A spar is constructed from a first material and includes opposing sides. According to one example of the disclosed fan blade, the spar provides at least a portion of the exterior surface. A sheath is constructed from a second material different than the first material. The sheath is arranged on both of the opposing sides to provide at least a portion of the exterior surface at the opposing surfaces.

In another example of the disclosed fan blade, the spar is metallic and has an aperture that extends through to the opposing sides. The sheath is a composite that is arranged on both of the opposing sides and extends through the aperture from one of the opposing surfaces to the other of the opposing surfaces to provide at least a portion of the exterior surface at the opposing surfaces.

These and other features of the disclosure can be best understood from the following specification and drawings, the following of which is a brief description.

BRIEF DESCRIPTION OF THE DRAWINGS

FIG. 1 is a schematic view of a gas turbine engine.

FIG. 2A is a perspective view of an example fan blade according to this disclosure.

FIG. 2B is a cross-sectional view of the fan blade shown in FIG. 2A taken along line 2B-2B.

FIG. 3A is a perspective view of another example fan blade according to this disclosure.

FIG. 3B is a cross-sectional view of the fan blade shown in FIG. 3A taken along line 3B-3B.

DETAILED DESCRIPTION

A gas turbine engine 10 is schematically illustrated in FIG. 1. The engine 10 includes a core 12 having a compressor section 14, a combustor section 16 and a turbine section 18. The sections 14, 16, 18 are disposed within a core nacelle 20 that is arranged within a fan nacelle 26. A bypass flow path 27 is provided between the core and fan nacelles 20, 26.

The fan nacelle 26 is supported by a fan case 22. The core 12 is supported by the fan case 22 with flow exit guide vanes 23. A fan 24 is disposed within the fan case 22 upstream from the bypass flow path 27. The fan 24 includes a fan rotor 28 supporting multiple circumferentially arranged fan blades 30. A nose cone 32 is secured to the fan rotor 28.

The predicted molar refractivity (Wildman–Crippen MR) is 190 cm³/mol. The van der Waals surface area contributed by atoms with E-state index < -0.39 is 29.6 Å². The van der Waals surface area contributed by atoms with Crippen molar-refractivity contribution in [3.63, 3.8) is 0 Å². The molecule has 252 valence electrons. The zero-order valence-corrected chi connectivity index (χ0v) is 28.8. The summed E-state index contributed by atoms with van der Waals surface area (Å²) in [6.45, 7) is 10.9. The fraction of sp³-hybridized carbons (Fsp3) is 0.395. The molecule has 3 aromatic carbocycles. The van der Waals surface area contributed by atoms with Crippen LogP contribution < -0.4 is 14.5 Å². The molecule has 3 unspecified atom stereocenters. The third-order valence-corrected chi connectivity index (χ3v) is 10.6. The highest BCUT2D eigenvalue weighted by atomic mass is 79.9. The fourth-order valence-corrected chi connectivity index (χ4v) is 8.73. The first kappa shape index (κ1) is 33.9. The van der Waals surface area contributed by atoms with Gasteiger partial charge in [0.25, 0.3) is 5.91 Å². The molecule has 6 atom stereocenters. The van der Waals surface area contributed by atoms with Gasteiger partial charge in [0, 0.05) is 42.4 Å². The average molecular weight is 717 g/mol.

A reinforced composite fan blade 30 is illustrated in FIGS. 2A-2B. The fan blade 30 includes an airfoil exterior surface provided by a tip 36, leading and trailing edges 38, 40 and opposing surfaces 42. The airfoil extends from a root 34 that is received in a corresponding slot in the fan rotor 28. The opposing surfaces 42 are arranged in a generally chord-wise direction C and interconnect the leading and trailing edges 38, 40. The opposing surfaces 42 extend in a radial direction R from the root 34 to the tip 36 to provide pressure and suction sides of the fan blade 30.

A sheath 44 of composite material surrounds at least portions of a structural spar 46 that is used to reinforce the composite material. The spar 46 is constructed from a material having a greater fracture toughness than that of the sheath material, which increases the impact strength of the fan blade. In addition, the material can be chosen to provide greater erosion resistance on the leading edge of the blade. In one example, the composite material provides a greater percentage of the exterior surface and provides a greater volume of the fan blade than the spar material. In one example, the spar 46, sandwiched between the sheath 44, is constructed from a metallic material, such as a ductile titanium alloy. The composite is constructed from a fiber reinforced resin-based material, for example. In one example, the sheath 44 is molded over the spar 46 using a resin transfer molding (RTM) process.